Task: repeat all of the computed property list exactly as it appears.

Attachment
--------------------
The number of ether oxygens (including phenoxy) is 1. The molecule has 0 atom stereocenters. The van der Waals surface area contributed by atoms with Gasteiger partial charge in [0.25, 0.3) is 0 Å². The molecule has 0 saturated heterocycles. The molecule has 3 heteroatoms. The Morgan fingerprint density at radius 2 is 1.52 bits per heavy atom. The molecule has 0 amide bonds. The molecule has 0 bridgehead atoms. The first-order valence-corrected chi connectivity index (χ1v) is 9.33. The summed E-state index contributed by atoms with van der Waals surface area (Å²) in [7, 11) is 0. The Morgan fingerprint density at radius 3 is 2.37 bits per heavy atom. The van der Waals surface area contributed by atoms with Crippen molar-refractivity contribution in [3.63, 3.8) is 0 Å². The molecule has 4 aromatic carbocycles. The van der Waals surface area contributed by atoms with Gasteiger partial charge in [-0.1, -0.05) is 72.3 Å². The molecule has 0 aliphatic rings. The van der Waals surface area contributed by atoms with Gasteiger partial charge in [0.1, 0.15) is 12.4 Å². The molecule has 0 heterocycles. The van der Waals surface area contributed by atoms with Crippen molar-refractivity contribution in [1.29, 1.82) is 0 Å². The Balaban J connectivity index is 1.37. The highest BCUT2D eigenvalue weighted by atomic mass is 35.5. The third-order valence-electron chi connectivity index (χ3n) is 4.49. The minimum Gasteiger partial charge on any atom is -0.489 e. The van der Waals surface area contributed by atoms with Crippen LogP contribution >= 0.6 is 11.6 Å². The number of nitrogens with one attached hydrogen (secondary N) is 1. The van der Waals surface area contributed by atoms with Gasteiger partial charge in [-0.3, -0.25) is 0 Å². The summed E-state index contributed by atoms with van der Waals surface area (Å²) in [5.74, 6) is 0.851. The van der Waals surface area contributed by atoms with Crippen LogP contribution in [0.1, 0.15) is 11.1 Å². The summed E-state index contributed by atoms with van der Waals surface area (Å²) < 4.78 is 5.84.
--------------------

The number of ether oxygens (including phenoxy) is 1. The molecule has 0 atom stereocenters. The van der Waals surface area contributed by atoms with Gasteiger partial charge in [0.25, 0.3) is 0 Å². The molecule has 0 saturated heterocycles. The molecule has 3 heteroatoms. The Morgan fingerprint density at radius 2 is 1.52 bits per heavy atom. The molecule has 0 amide bonds. The molecule has 0 bridgehead atoms. The first-order valence-corrected chi connectivity index (χ1v) is 9.33. The summed E-state index contributed by atoms with van der Waals surface area (Å²) in [7, 11) is 0. The Morgan fingerprint density at radius 3 is 2.37 bits per heavy atom. The van der Waals surface area contributed by atoms with Crippen molar-refractivity contribution in [3.63, 3.8) is 0 Å². The molecule has 4 aromatic carbocycles. The van der Waals surface area contributed by atoms with Gasteiger partial charge in [-0.1, -0.05) is 72.3 Å². The molecule has 0 aliphatic rings. The van der Waals surface area contributed by atoms with Gasteiger partial charge in [0.1, 0.15) is 12.4 Å². The molecule has 0 heterocycles. The van der Waals surface area contributed by atoms with Crippen molar-refractivity contribution in [1.29, 1.82) is 0 Å². The Balaban J connectivity index is 1.37. The highest BCUT2D eigenvalue weighted by atomic mass is 35.5. The third-order valence-electron chi connectivity index (χ3n) is 4.49. The minimum Gasteiger partial charge on any atom is -0.489 e. The van der Waals surface area contributed by atoms with Crippen LogP contribution >= 0.6 is 11.6 Å². The number of nitrogens with one attached hydrogen (secondary N) is 1. The van der Waals surface area contributed by atoms with Gasteiger partial charge in [-0.3, -0.25) is 0 Å². The summed E-state index contributed by atoms with van der Waals surface area (Å²) in [5.74, 6) is 0.851. The van der Waals surface area contributed by atoms with Crippen LogP contribution in [0.1, 0.15) is 11.1 Å². The summed E-state index contributed by atoms with van der Waals surface area (Å²) < 4.78 is 5.84.